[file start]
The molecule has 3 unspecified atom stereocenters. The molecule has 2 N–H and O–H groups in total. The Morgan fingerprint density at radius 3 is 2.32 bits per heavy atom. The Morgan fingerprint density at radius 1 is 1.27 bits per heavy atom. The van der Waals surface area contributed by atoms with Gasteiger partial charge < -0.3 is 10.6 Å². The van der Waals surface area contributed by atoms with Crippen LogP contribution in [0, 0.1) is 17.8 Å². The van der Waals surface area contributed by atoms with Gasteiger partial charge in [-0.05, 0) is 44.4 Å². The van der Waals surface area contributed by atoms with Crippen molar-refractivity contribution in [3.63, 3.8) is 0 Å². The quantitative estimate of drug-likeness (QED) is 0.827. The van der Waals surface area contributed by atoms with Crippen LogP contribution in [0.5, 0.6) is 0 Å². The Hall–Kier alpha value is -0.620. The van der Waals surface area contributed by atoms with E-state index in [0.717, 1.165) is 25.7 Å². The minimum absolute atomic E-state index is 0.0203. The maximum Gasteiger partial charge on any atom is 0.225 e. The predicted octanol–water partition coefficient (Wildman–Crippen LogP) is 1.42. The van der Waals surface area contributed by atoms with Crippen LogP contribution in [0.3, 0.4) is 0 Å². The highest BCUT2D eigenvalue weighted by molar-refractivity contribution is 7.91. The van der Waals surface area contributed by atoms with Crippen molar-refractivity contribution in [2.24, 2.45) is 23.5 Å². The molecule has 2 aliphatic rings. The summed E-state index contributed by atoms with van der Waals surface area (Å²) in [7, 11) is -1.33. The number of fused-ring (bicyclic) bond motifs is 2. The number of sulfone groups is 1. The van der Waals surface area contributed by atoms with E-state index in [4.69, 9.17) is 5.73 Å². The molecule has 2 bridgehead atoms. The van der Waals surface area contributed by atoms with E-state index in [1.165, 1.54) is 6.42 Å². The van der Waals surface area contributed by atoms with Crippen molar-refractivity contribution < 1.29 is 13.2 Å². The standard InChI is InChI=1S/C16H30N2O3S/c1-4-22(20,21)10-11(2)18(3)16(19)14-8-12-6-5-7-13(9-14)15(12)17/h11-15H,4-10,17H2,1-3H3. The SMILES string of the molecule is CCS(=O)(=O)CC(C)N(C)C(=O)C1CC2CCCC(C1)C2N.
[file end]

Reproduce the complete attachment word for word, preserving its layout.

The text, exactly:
The molecule has 3 unspecified atom stereocenters. The molecule has 2 N–H and O–H groups in total. The Morgan fingerprint density at radius 3 is 2.32 bits per heavy atom. The Morgan fingerprint density at radius 1 is 1.27 bits per heavy atom. The van der Waals surface area contributed by atoms with Gasteiger partial charge < -0.3 is 10.6 Å². The van der Waals surface area contributed by atoms with Crippen LogP contribution in [0, 0.1) is 17.8 Å². The van der Waals surface area contributed by atoms with Gasteiger partial charge in [-0.05, 0) is 44.4 Å². The van der Waals surface area contributed by atoms with Crippen molar-refractivity contribution in [3.63, 3.8) is 0 Å². The quantitative estimate of drug-likeness (QED) is 0.827. The van der Waals surface area contributed by atoms with Crippen LogP contribution in [0.5, 0.6) is 0 Å². The Hall–Kier alpha value is -0.620. The van der Waals surface area contributed by atoms with E-state index in [0.717, 1.165) is 25.7 Å². The minimum absolute atomic E-state index is 0.0203. The maximum Gasteiger partial charge on any atom is 0.225 e. The predicted octanol–water partition coefficient (Wildman–Crippen LogP) is 1.42. The van der Waals surface area contributed by atoms with Crippen LogP contribution in [0.3, 0.4) is 0 Å². The highest BCUT2D eigenvalue weighted by molar-refractivity contribution is 7.91. The van der Waals surface area contributed by atoms with Crippen molar-refractivity contribution in [2.24, 2.45) is 23.5 Å². The molecule has 2 aliphatic rings. The summed E-state index contributed by atoms with van der Waals surface area (Å²) in [7, 11) is -1.33. The number of fused-ring (bicyclic) bond motifs is 2. The number of sulfone groups is 1. The van der Waals surface area contributed by atoms with E-state index in [4.69, 9.17) is 5.73 Å². The molecule has 2 bridgehead atoms. The van der Waals surface area contributed by atoms with E-state index in [1.165, 1.54) is 6.42 Å². The van der Waals surface area contributed by atoms with Crippen molar-refractivity contribution < 1.29 is 13.2 Å². The standard InChI is InChI=1S/C16H30N2O3S/c1-4-22(20,21)10-11(2)18(3)16(19)14-8-12-6-5-7-13(9-14)15(12)17/h11-15H,4-10,17H2,1-3H3. The SMILES string of the molecule is CCS(=O)(=O)CC(C)N(C)C(=O)C1CC2CCCC(C1)C2N.